Russia-24 / Coda Story

Russia pushed vaccine conspiracies. Now it’s backfiring

The Infodemic is a weekly newsletter tracking how disinformation surrounding the coronavirus crisis is reshaping our world. In this edition: A letter from Moscow

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It’s 10:55 p.m. in Moscow and customers at my local bar are rushing to finish their cocktails. Waiters are running around with credit card machines. In a city known for its nightlife, it’s a strange scene. 

But coronavirus is back in town. Moscow just recorded the highest number of new cases since the pandemic began. Hospital admissions are through the roof — comparable to the first wave — and hundreds are dying every day. In response, the government is tightening restrictions and making vaccinations mandatory. But many Russians say this crisis management is laced with hypocrisy.

”This is the same lockdown they mocked pointing at the ‘dying’ Europe. The same lockdown that they promised they would not introduce,” posted one Twitter user earlier this week.

For months, the Russian government and state-controlled media laughed at lockdown restrictions in the West, promising that nothing of the sort would happen in Russia. Now, as Europe and the United States are opening up, Russia is closing down. On Thursday, the Buryatia region introduced a full lockdown, and more are expected. Having used its mighty propaganda machine to undermine Western vaccines, the nation’s government is now scrambling to convince its people to get their shots.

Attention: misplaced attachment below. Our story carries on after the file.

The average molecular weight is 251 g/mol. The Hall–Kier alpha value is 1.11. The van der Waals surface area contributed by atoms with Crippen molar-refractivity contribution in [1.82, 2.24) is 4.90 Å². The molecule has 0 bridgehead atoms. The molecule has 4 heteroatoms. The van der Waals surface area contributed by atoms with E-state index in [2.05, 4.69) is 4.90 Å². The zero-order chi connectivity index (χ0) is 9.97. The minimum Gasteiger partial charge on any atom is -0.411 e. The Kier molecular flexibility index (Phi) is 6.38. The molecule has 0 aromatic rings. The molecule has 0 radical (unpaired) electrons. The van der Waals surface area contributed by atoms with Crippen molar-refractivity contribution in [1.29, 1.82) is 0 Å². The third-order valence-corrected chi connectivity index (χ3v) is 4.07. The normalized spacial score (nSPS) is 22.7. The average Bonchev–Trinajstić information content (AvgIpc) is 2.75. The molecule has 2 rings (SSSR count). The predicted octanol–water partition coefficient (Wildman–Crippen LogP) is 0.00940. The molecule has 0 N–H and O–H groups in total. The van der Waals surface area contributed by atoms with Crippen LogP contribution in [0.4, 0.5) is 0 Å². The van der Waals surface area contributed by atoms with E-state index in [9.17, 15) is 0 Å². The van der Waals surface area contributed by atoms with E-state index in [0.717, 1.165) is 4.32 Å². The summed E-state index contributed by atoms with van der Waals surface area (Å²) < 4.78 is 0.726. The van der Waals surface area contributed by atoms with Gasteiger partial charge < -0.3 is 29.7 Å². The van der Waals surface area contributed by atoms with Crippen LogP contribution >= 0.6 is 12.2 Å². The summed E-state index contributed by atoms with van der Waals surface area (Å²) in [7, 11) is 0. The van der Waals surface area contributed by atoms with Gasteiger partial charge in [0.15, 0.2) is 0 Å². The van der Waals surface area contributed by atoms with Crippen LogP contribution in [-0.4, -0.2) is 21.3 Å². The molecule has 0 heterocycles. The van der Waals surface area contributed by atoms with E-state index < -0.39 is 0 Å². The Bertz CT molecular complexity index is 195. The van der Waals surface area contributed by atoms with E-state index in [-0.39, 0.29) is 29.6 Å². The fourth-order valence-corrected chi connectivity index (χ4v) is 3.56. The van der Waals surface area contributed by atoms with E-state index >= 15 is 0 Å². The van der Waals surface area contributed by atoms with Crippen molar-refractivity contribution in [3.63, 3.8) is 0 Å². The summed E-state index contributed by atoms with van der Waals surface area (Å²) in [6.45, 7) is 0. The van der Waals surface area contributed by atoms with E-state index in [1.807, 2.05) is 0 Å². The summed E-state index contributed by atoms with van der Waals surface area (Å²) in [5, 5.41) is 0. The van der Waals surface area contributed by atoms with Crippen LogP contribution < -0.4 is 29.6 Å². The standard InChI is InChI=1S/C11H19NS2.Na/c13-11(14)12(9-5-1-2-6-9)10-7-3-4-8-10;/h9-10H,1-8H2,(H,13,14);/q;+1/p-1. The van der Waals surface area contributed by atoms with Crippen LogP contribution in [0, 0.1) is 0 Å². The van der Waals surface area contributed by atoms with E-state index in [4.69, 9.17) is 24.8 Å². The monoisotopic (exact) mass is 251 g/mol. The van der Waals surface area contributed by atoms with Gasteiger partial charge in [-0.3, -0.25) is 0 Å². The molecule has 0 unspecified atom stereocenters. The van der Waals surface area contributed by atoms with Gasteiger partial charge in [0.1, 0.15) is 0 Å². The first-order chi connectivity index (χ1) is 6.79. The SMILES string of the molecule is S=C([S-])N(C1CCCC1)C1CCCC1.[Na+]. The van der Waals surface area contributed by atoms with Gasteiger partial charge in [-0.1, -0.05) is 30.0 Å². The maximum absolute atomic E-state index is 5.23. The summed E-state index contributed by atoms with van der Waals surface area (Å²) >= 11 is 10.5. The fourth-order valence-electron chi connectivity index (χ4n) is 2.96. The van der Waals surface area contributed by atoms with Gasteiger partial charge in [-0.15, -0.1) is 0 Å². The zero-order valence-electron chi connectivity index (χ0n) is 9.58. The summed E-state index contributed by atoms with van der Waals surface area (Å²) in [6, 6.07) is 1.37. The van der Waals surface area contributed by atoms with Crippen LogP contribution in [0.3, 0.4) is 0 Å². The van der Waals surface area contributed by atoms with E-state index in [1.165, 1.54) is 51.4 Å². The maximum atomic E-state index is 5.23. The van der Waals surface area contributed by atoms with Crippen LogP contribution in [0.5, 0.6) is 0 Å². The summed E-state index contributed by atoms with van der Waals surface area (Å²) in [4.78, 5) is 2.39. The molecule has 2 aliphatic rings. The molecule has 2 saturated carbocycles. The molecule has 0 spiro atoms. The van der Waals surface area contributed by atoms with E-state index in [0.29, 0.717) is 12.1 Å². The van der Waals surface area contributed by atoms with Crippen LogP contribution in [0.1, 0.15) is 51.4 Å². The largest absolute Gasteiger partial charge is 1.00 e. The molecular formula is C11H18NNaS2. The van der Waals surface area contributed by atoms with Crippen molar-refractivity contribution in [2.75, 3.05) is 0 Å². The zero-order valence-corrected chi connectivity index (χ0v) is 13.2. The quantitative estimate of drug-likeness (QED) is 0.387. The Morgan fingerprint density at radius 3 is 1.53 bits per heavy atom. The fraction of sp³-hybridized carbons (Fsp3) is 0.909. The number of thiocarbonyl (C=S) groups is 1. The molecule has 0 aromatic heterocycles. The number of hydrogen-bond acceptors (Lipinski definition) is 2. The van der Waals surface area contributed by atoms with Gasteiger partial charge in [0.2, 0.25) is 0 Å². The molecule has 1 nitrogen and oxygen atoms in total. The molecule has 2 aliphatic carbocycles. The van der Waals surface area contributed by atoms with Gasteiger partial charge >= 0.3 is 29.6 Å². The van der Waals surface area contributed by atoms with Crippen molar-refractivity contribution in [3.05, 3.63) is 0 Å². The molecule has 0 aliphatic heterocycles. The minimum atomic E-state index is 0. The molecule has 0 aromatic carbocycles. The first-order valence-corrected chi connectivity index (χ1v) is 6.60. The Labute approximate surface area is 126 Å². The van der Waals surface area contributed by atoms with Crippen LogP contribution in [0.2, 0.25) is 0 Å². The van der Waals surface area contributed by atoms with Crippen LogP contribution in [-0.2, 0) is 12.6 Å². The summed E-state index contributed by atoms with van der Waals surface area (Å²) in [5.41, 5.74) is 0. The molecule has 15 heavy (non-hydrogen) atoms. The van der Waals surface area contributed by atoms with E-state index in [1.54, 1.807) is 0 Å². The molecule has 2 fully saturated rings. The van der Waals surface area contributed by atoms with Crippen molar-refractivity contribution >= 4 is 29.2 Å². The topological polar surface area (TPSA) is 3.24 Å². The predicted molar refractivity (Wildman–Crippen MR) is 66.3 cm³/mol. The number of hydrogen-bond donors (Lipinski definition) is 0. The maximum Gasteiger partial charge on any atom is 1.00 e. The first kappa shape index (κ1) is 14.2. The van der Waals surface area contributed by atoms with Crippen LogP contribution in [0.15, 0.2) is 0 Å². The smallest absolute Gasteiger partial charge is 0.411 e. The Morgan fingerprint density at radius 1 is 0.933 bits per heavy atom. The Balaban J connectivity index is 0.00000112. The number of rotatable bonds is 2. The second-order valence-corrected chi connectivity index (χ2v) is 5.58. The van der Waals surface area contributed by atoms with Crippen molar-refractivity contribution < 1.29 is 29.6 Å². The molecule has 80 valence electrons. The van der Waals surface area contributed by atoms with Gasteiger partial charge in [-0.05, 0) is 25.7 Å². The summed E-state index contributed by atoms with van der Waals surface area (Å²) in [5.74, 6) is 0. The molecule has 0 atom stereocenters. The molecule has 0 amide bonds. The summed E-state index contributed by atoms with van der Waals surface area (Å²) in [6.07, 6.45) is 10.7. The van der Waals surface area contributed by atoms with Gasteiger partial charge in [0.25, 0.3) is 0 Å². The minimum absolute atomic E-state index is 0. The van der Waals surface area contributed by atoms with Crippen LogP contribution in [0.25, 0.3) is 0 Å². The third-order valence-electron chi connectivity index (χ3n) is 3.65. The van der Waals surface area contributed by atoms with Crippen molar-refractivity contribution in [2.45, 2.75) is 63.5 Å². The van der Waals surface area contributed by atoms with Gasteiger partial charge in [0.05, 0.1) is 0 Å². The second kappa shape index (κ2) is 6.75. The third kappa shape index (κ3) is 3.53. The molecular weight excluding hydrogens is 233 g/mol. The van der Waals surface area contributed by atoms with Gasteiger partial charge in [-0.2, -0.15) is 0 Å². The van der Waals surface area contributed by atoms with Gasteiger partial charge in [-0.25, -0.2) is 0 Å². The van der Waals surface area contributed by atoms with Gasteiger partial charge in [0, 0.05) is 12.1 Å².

Despite the fact that the Russian government was among the first in the world to start vaccinating its population with the homegrown Sputnik V, to date, only 11% of the population has been fully vaccinated (compare that to the average of 34% in Europe). Just over 14% has received one dose. 

Back in August 2020, Russia announced that it had won the “vaccine race” and the country’s Foreign Ministry got to work on advertising Sputnik to the world. Press briefings included regular reminders that, instead of hoarding vaccines (like the U.S. and E.U. nations), Moscow was shipping them to the places that needed them most, from India to Argentina. 

But, while promoting Sputnik, Russian government-controlled media outlets also attacked Western vaccines and pushed conspiracy theories. “That vaccine was created based on monkey adenovirus, not human, like our vaccine. So it turns out that Oxford made more of a monkey vaccine” — is how Dmitry Kiselev described the AstraZeneca shot on his fervently pro-Kremlin TV show “Vesti Nedeli” back in October.

With millions of Russians now refusing to vaccinate, many believe that the country’s selectively anti-vaccine propaganda effort is backfiring. 

“Propaganda machine, having challenged viewers’ critical thinking for 20 years, acts surprised when said viewers believe the wildest anti-vaxxer conspiracy theories,” read one Twitter reaction to a pro-government TV channel’s reporting on the dangers of vaccine hesitancy.